Mothers, carbon, trash, vanishing ice and “secret lives”: Watch a movie for Earth Day and learn.
Millennium City and Millennium Village Students ‘Stand Up for Girls’ on International Day of the Girl
In sub-Saharan Africa, only 63 percent of girls complete their schooling, according to the World Bank. Yet our own research in the Millennium Cities indicates that girls who continue their education will have far greater opportunities, and they will be in a better position to care for themselves and their families. To celebrate the United Nations’ International Day of the Girl, by “Standing Up for Girls” and their right to a quality education, a number of the Millennium Cities and Millennium Villages Project sites held rallies, marched and participated in debates on girls’ issues.
In partnership with Earth Institute researchers, the IKEA Foundation has pledged over $2.5 million to help improve the quality of education through pilot projects in two Indian states.
Lamont-Doherty geophysicist Robin Bell pays tribute to colleague Kim Kastens who is retiring from Lamont after 31 years. Kastens was the first woman co-chief scientist on the JOIDES Resolution, first woman faculty member to join Columbia’s geology department, founder of Columbia’s joint journalism and environmental science master’s program and a pioneer in the field of geoscience education research.
In an article published in The Lancet, Earth Institute Director Jeffrey Sachs outlines his own ideas for sustainable development goals, and how how these goals can build on the Millennium Development Goals, the UN’s set of targets that aim to reduce extreme poverty and boost social well-being in many other ways by 2015.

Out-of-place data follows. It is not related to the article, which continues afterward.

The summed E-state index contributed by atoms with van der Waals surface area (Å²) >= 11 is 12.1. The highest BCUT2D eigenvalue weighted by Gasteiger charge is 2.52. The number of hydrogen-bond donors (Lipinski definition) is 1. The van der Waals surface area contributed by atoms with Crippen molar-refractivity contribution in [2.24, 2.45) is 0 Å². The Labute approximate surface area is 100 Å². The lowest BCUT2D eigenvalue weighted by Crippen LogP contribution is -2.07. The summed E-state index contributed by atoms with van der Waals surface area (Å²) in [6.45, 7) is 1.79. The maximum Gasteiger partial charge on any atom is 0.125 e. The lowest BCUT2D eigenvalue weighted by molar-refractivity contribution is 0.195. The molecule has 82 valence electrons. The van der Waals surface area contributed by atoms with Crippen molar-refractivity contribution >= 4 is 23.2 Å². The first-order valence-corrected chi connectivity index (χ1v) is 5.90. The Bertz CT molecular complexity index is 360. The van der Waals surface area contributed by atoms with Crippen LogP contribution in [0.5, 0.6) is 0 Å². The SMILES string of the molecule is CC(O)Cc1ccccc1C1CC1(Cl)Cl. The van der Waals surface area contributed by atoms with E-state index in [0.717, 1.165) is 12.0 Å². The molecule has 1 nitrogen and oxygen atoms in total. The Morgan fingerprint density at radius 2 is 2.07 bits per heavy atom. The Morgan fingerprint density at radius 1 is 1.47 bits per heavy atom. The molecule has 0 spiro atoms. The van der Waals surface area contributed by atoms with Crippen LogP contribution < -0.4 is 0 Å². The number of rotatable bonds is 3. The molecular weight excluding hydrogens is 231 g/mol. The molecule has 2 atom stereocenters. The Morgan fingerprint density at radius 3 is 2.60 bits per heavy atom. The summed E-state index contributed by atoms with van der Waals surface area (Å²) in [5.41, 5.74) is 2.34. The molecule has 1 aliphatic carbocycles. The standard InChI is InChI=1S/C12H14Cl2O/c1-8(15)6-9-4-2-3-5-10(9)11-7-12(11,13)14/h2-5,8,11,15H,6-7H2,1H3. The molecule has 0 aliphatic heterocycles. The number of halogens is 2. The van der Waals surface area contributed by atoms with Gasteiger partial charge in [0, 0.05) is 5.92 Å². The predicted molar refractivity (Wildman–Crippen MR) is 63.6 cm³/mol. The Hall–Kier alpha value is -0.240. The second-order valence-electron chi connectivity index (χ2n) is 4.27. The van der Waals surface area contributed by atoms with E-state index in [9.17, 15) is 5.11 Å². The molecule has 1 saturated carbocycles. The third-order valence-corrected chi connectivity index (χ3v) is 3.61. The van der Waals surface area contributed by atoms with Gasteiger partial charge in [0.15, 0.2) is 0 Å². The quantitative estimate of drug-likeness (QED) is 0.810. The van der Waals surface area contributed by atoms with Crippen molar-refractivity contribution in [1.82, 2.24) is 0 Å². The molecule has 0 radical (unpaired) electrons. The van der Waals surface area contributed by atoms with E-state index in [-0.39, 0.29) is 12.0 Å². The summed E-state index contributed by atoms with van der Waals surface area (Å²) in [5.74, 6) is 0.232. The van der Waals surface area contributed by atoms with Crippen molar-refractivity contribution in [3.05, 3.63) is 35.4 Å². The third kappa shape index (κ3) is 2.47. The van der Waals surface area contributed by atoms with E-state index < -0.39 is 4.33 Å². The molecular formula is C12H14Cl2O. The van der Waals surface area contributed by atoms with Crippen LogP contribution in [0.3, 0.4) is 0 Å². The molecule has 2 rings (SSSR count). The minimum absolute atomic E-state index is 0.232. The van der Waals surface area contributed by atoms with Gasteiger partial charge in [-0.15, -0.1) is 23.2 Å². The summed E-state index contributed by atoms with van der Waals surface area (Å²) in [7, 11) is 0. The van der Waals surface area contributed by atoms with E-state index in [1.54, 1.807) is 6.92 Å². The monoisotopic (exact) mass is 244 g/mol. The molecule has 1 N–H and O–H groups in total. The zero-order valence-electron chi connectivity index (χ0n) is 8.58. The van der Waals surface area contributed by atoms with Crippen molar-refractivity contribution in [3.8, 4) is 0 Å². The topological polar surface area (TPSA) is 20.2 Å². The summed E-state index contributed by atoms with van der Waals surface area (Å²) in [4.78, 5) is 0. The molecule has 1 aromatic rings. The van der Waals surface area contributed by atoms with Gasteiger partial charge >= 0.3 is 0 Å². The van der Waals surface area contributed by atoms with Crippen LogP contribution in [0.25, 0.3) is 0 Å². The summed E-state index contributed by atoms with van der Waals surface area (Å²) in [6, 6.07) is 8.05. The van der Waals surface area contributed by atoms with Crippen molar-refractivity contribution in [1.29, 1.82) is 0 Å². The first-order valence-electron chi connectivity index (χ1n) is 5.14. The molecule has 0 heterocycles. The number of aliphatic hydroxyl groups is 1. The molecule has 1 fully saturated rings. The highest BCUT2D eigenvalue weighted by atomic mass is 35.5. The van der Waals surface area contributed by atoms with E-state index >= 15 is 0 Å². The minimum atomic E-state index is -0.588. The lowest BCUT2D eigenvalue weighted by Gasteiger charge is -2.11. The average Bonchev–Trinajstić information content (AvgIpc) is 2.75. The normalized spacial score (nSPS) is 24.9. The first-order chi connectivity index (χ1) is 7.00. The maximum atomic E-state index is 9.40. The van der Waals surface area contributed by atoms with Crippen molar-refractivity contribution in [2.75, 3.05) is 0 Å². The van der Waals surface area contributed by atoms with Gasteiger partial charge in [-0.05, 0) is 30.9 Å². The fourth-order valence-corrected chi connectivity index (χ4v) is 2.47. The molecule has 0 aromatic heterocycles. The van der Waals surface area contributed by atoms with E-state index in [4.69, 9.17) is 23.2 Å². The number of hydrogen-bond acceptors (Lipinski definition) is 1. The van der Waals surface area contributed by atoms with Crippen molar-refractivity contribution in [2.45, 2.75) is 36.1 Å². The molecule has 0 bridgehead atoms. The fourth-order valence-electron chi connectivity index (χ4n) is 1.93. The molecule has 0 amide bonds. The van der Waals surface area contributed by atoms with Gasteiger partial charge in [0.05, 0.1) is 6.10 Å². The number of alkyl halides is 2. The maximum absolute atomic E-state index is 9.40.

MCI is lucky enough to work with two amazing Ethiopian women from the region of Tigrai, in the north of the country where the Millennium City of Mekelle is located. Both women have gone abroad to become talented professionals and both have resolved to transform the lives of women and young girls in their native region, returning home, one permanently, in order to do so.
As the world population grows toward 10 billion, consumption of water, food and energy is expanding at a rate that cannot be maintained without depleting the planet’s resources. If we fail to address these two issues together, we face a grim future of economic, social and environmental ills, warns a new report prepared by a group of scientists and other experts for the Royal Society.
“Thank you for coming on this gorgeous day, to sit in an airless, lightless room and discuss how to save the world,” said John Mutter, director of Columbia’s PhD in Sustainable Development and a member of the Earth Institute faculty, in welcoming the audience of the Sustainable Development Seminar, “The Population Bomb: Defused or Still Ticking?” The seminar brought together a panel of demography and population experts, who, Mutter calculated, shared a total of 121 years’ experience in the field. It became apparent, upon the beginning of the discussion, that the population bomb was not so much ticking, as exploding. The current world population, which is estimated to be 7 billion, is projected to reach 10.2 billion by 2100.
There is much to celebrate, this International Women’s Day. Three fabulously courageous women won last year’s Nobel Peace Prize, and just a year earlier the United Nations established UN Women, a new agency dedicated to gender equality worldwide and headed by another strong woman leader and role model, former President of Brazil Michelle Bachelet. School enrollments of girls are unprecedentedly high, the world has finally begun to mobilize around safe childbirth and other women’s health issues, and the World Bank is reporting this week that we have achieved the first Millennium Development Goal (MDG), halving extreme poverty, well before the United Nations’ 2015 deadline, thereby easing the lives of hundreds of millions worldwide. Yet a tremendous amount of work waits to be done.
This spring the Earth Institute, Columbia University is offering Columbia students opportunities to intern within various departments and research centers at the Earth Institute. All full-time Columbia and Barnard students are eligible to apply for internships. These internships are funded at a rate of $15/hr for 10 hours per week and up to a maximum [...]